MCR-1 – let sleeping dogs (& cats) lie
I have previously blogged about the colistin antibiotic resistance gene MCR-1 and its prevalence within agricultural animals such as cows, pigs, chickens, etc. This week, researchers in Guangzhou, China discovered a transmission link between domestic animals and humans.
MCR-1 is an antibiotic resistance gene that is found on a plasmid within bacteria and thus easily transferable between species. MCR-1 is worrying for epidemiologists and health practitioners due to its potential to be passed to already highly drug resistant micro-organisms such as Carbapenem resistant Enterobactericiae (CRE) to create virtually untreatable micro-organisms. MCR-1 appeared to be limited to bacteria found in association with agricultural animals with very few reported cases in humans – however, latest research is showing the MCR-1 problem to be far more extensive.
In late 2015, researchers in Guangzhou identified 3 patients on the same hospital ward over a 3 month period infected with MCR-1 positive Escherichia coli. The E.coli in one patient was found to be resistant to over 15 different antibiotics (including Ertapenem, Meropenem, Imipenem, Colistin and Tigecycline). On investigation, the researchers found that one patient (the first MCR-1 E.coli carrier identified) worked in a pet shop and they decided to screen the animals within the store to determine whether the animals could have been a potential transmission source. They tested 39 dogs and 14 cats, and found MCR-1 positive E.coli in 6 animals (4 dogs and 2 cats). Testing identified that the bacterial strains in the animals could be traced to the pet shop worker and the two patients whom were subsequently resident in the same room. The authors conclude that the MCR-1 harbouring E.coli could have been transmitted from the animals to the human patient. They further postulate that domestic animals may act as a reservoir for MCR-1 positive E.coli, thus facilitating transmission of MCR-1 in the community. Interestingly, the authors do not comment in detail on the transmission route between the 3 patients – they simply state they shared the same room. Patient 1 was resident in October 2015, patient 2 in December 2015 and patient 3, 3 weeks after patient 2. Based on the available evidence, this strongly suggests that the hospital room (i.e. the environment) acted as the reservoir and route of transmission.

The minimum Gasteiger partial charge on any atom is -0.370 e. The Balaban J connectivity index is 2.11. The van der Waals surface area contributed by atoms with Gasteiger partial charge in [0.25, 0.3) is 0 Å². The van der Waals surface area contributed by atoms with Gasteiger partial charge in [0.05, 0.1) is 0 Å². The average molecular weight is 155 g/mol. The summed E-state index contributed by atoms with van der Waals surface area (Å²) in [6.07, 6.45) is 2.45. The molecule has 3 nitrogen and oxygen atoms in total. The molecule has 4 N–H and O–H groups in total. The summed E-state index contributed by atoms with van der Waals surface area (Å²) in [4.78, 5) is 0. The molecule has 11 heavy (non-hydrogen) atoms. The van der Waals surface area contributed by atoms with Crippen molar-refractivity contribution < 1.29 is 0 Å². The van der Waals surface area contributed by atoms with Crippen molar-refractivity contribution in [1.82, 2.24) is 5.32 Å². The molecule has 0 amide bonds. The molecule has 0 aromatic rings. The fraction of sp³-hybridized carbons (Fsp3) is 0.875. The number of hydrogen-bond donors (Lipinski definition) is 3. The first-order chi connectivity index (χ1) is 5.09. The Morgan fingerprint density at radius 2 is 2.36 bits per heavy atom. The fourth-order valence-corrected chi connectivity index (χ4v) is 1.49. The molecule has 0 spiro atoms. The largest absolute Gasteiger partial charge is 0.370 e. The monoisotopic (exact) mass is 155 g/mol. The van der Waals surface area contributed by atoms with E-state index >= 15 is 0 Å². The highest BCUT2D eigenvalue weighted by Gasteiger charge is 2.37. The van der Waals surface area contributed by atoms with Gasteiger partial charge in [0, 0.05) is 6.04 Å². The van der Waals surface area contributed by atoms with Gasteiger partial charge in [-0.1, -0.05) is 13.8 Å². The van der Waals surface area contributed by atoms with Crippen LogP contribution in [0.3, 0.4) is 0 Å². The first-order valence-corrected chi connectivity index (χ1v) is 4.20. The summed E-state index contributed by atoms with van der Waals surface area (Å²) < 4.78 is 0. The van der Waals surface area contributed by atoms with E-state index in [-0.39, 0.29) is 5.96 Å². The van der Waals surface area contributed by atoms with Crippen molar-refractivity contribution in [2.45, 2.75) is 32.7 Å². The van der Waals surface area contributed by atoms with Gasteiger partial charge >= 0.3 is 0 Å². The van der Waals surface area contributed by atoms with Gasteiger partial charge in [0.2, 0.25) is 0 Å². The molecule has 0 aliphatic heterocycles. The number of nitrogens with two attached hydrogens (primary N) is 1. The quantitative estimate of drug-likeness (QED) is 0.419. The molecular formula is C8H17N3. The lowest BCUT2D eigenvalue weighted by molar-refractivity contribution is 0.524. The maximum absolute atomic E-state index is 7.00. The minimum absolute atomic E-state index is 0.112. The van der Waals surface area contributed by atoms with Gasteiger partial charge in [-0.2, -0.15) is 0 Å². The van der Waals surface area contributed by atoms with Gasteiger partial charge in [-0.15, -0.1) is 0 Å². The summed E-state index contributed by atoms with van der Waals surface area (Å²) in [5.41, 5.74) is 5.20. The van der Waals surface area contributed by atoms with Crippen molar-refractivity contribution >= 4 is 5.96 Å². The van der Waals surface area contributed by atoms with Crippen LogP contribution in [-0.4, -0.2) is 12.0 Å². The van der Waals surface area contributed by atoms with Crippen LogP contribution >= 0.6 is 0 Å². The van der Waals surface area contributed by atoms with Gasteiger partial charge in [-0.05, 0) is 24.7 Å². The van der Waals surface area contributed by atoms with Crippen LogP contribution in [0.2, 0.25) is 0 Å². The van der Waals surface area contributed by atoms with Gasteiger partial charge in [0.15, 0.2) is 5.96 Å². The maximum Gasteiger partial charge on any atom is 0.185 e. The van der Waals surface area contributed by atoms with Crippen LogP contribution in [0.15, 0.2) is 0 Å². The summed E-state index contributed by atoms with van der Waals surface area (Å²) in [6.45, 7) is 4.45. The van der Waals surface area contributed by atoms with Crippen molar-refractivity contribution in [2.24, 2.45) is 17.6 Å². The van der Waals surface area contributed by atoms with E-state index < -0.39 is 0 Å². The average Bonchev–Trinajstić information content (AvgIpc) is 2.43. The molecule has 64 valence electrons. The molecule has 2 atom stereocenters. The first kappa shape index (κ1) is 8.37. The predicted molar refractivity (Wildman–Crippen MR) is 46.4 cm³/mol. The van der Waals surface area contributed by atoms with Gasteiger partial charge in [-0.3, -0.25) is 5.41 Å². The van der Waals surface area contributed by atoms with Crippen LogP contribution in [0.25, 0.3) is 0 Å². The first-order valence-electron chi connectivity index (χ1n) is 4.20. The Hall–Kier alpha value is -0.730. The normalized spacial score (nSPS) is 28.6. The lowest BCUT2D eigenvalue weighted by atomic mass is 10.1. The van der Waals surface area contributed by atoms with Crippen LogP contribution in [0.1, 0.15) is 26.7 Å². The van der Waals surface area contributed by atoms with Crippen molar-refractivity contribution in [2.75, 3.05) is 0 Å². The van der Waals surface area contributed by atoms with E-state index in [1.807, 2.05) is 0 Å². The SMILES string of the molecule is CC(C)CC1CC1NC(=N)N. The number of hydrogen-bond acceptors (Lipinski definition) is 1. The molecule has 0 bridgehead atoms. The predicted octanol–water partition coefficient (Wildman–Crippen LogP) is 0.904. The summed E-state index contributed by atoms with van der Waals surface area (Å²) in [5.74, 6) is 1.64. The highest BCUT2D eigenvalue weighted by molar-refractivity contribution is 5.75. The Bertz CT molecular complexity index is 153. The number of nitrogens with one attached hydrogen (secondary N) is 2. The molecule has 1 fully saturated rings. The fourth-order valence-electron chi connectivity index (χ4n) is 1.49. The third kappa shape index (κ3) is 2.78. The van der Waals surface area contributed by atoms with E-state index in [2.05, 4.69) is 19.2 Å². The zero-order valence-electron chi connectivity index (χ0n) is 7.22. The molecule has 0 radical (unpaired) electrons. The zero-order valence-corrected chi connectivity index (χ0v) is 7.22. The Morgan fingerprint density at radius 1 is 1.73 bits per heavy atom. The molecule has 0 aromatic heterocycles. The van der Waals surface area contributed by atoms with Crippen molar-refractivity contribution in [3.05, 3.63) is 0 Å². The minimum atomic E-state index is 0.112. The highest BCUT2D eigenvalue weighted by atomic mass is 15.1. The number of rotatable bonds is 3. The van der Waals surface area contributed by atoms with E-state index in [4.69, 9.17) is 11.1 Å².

Multi-drug resistant bacteria are becoming more prevalent and studies identifying occurrences where infections are resistant to a healthcare workers standard range of antibiotics will become more common.